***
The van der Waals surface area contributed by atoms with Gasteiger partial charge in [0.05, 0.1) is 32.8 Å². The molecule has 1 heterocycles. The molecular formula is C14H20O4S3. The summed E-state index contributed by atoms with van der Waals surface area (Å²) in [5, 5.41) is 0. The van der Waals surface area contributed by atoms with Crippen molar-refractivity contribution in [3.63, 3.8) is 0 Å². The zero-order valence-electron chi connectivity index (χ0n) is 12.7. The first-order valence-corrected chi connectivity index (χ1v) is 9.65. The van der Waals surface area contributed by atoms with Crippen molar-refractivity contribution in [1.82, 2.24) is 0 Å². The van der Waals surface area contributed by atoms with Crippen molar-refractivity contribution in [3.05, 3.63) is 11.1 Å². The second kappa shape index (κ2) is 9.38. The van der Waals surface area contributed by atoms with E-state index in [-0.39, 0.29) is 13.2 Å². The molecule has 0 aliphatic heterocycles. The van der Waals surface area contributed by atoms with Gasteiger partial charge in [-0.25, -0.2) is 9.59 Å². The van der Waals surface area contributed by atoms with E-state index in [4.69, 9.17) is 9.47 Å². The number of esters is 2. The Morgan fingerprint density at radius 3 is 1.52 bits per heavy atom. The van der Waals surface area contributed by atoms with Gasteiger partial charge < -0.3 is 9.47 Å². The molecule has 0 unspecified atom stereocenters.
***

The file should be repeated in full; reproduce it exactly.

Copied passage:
The van der Waals surface area contributed by atoms with Gasteiger partial charge in [0.05, 0.1) is 32.8 Å². The molecule has 1 heterocycles. The molecular formula is C14H20O4S3. The summed E-state index contributed by atoms with van der Waals surface area (Å²) in [5, 5.41) is 0. The van der Waals surface area contributed by atoms with Crippen molar-refractivity contribution in [3.63, 3.8) is 0 Å². The zero-order valence-electron chi connectivity index (χ0n) is 12.7. The first-order valence-corrected chi connectivity index (χ1v) is 9.65. The van der Waals surface area contributed by atoms with Crippen molar-refractivity contribution in [1.82, 2.24) is 0 Å². The van der Waals surface area contributed by atoms with Crippen molar-refractivity contribution in [3.05, 3.63) is 11.1 Å². The second kappa shape index (κ2) is 9.38. The van der Waals surface area contributed by atoms with E-state index in [-0.39, 0.29) is 13.2 Å². The molecule has 0 aliphatic heterocycles. The van der Waals surface area contributed by atoms with Gasteiger partial charge in [-0.25, -0.2) is 9.59 Å². The van der Waals surface area contributed by atoms with E-state index in [4.69, 9.17) is 9.47 Å². The number of esters is 2. The Morgan fingerprint density at radius 3 is 1.52 bits per heavy atom. The van der Waals surface area contributed by atoms with Gasteiger partial charge < -0.3 is 9.47 Å². The molecule has 0 unspecified atom stereocenters.